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You're at a writers conference. You traveled hundreds of miles because you knew a certain editor whom you've admired for years will be there—and you want to be discovered. And now, after three days of shmoozing and nudging and trying to get close to her, fate has taken a hand; you have a chance to say hello. You're in the bathroom. On the toilet. And she's in the next stall.
Do you ask for more toilet paper? Do you crack a joke? Do you slip your manuscript under the door?
Writers' conferences are among the best opportunities to meet with fellow authors, to work on your writing, to link up with agents, and to meet editors. Several writing societies sponsor conferences all over the world, and they invite editors and agents to speak. Registration fees are often kept low for writers who have not yet made it big, though conferences have been known to attract even the most established, prolific, published authors. They'll come for the opportunity to hear lectures and to be in the company of other writers. And, sometimes, to link up with new agents and/or editors.
Agents and editors, meanwhile, have their own reasons for attending writers conferences. They want to discover new talent. They want writers to know what they're looking for. They want to share with aspiring writers what happens inside the publishing house. They want to escape the hustle and bustle of corporate life and, for a weekend, be submerged in creativity. They want to meet you. But, truth is, they probably don't want to meet you in the bathroom.
Because while you're stuck in your stall, wondering how to proceed, the editor is silently blessing whomever invented stall walls. She needed some time to breathe—to take a few minutes to herself. She feels like she's been talking for hours to authors, agents, other editors, and, for a few free minutes, her kids back home who miss her. Finally, she's alone. No manuscripts. No jokes. No chit-chat. Just peace.
Until you decide to boldly slip your manuscript under that stall wall. Heck, you figure, opportunities like this are once in a lifetime. Right?
Wrong. There'll be others. And your chances of getting the editor's business card—or, more to the point, respect—most likely just went right down the toilet.
But even if the bathroom is not the best place to network with editors at writers conferences, networking is what you came for—and it's what editors and agents came for, too. So when, and how, do you form the relationships that might take you from unpublished aspiring author to the published, critically acclaimed, bestselling author you're meant to be?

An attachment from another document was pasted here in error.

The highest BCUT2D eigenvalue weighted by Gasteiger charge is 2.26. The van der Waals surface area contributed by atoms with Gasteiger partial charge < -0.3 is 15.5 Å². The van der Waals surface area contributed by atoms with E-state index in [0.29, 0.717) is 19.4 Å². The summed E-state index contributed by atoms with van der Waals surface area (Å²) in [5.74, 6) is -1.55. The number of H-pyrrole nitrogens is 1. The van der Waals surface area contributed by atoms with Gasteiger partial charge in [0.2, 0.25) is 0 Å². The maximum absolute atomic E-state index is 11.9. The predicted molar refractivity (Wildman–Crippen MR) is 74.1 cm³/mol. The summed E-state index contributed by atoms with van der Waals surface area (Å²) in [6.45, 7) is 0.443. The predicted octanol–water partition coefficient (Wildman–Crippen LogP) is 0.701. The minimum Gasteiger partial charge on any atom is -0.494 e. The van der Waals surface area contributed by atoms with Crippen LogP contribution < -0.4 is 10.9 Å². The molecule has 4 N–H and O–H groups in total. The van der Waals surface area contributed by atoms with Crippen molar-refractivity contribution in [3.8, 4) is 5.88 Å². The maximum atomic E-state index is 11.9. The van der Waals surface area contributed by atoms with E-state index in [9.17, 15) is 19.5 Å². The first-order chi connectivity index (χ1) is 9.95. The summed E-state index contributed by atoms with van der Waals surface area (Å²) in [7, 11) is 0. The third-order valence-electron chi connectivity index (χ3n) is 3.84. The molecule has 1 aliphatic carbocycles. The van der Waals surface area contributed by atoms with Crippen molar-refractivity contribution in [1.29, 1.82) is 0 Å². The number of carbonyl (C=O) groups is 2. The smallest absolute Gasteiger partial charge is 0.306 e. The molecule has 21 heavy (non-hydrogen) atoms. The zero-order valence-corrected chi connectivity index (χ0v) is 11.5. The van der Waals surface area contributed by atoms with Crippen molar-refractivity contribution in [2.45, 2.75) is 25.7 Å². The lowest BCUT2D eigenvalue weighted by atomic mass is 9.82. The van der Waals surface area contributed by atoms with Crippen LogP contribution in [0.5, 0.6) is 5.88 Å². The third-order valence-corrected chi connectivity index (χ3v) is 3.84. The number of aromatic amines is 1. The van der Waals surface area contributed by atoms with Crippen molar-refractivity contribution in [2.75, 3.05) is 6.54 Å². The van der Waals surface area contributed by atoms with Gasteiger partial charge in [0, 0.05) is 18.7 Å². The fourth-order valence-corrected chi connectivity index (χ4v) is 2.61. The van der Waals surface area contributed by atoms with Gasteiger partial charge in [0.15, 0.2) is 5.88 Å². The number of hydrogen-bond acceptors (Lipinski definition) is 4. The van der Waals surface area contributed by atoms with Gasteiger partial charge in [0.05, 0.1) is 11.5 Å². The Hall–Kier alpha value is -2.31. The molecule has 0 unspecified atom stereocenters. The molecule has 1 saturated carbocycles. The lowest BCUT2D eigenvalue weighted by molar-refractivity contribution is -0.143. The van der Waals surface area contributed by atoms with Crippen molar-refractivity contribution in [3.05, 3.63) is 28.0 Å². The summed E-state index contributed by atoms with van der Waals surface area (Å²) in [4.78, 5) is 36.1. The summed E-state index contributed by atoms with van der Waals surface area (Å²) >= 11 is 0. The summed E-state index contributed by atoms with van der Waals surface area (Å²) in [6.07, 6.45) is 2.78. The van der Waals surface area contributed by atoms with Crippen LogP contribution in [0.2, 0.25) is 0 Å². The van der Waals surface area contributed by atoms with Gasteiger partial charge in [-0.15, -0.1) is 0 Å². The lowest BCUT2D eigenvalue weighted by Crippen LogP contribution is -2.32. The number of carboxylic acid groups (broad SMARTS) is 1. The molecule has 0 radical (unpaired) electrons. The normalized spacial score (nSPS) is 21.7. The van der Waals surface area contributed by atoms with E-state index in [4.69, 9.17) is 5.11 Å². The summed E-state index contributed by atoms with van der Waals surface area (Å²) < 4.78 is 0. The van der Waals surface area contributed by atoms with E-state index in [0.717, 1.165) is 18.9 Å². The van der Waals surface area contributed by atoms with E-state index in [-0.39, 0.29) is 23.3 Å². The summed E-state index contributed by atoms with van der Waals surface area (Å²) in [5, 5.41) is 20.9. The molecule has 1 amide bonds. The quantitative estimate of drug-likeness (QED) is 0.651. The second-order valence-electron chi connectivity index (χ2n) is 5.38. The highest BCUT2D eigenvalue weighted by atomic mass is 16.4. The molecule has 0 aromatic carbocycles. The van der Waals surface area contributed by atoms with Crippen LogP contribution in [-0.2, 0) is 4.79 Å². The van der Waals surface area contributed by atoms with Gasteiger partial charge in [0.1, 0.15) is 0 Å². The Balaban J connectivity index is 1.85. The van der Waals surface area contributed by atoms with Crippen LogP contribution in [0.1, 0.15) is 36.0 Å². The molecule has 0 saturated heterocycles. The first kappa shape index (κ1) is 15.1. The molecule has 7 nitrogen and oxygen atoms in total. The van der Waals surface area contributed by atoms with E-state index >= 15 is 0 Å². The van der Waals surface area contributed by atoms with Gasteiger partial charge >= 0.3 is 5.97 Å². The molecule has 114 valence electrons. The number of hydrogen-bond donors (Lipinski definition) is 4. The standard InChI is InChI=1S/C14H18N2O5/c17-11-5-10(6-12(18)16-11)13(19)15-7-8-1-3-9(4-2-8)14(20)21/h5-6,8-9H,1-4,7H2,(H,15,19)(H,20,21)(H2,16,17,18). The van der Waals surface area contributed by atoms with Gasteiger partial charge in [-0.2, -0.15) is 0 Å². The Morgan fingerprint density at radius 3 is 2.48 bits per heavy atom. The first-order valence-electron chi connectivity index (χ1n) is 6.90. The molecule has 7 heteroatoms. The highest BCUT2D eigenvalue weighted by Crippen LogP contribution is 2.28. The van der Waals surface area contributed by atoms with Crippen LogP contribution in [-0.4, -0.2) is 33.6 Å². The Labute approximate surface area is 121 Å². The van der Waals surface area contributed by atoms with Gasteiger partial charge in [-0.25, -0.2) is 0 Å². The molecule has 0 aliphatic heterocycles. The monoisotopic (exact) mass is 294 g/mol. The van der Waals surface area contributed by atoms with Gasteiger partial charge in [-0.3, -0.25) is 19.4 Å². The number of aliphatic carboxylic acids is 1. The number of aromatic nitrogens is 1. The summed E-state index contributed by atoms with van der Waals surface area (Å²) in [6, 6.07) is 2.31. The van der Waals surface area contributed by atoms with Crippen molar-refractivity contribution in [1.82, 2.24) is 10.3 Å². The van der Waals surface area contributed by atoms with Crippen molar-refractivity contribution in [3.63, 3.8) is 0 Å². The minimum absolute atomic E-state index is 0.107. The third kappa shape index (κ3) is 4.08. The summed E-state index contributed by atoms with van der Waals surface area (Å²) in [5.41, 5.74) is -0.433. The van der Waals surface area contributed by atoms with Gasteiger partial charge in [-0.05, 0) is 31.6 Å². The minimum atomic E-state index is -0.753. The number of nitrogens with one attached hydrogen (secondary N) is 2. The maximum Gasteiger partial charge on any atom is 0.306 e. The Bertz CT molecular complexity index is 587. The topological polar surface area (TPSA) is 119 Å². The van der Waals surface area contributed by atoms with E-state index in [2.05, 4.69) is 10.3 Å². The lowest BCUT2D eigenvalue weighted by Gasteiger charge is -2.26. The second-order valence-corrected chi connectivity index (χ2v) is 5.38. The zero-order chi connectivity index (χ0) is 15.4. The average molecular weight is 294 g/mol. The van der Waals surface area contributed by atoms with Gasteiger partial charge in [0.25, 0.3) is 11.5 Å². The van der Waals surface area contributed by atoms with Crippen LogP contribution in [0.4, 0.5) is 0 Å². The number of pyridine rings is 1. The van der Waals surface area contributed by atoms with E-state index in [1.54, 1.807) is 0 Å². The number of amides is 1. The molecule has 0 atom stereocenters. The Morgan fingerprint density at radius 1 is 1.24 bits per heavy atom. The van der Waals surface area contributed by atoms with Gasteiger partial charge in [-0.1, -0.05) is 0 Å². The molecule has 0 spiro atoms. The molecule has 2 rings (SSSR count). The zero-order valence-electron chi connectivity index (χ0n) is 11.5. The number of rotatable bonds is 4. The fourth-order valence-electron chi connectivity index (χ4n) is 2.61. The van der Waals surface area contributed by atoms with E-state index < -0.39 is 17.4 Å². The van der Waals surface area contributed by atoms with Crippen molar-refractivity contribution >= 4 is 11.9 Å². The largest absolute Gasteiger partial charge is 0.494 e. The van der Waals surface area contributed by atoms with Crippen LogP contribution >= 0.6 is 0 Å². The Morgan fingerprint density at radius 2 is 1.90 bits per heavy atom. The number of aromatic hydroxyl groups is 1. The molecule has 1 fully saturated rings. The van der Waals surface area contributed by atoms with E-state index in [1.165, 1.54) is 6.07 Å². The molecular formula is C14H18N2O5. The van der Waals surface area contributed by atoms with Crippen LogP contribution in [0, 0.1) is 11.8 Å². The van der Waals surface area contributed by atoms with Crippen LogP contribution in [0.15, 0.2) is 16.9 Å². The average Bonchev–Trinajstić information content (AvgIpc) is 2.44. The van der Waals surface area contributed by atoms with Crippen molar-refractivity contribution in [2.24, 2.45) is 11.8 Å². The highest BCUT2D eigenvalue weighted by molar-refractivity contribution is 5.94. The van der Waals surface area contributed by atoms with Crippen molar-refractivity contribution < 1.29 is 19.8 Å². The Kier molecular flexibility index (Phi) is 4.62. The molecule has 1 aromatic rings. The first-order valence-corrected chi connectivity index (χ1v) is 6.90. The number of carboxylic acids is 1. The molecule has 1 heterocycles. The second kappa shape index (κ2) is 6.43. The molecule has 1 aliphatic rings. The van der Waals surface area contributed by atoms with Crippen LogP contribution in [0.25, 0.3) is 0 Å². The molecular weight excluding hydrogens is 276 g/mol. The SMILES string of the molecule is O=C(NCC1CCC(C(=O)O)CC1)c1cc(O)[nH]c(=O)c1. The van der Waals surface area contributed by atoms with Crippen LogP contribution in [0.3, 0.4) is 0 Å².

Everyone who attends writers conferences shares an interest in strong writing and strong creative relationships. Yet despite this common interest, writers conferences can feel a little like school dances: There's love in the air, all right—love of writing, that is—but writers and editors can often spend time sitting on opposite sides of the room, tapping toes, wanting to dance, but afraid of rejection and embarrassment.
But, ultimately, editors and agents really do want to meet you, Mr. Talented Creative. They might be tired out after talking all day long, or they might be feeling overwhelmed by meeting so many new people. But they still have time for you—especially if you're The One. And more often than not, it'll be up to you, the writer, to make the first move.
But how? And when?
* * *
As an associate editor at a major publisher that's always on the lookout for new talent, I've been invited to conferences near and far. My experience have been, for the most part, great, but several colleagues of mine have had—well, let's say they were less-than-great experiences. (You thought the bathroom anecdote was invented?)
What have these editors said is the key for writers looking to get attention? Be respectful. Of course editors and agents are at these conferences to meet you first and foremost, but here are a few things to remember:
1. Think of breaks as breaks. When editors and agents aren't giving talks, critiquing writing in breakout sessions, or mingling with the crowd—when they're on breaks—they're regrouping. They're calling their families back home. They're going to the bathroom. They're gobbling down snacks. Just like you. They're taking time-outs so they can get back into the ring and see what you've got. They don't want to burn out. Best to give them a few minutes—they'll be back!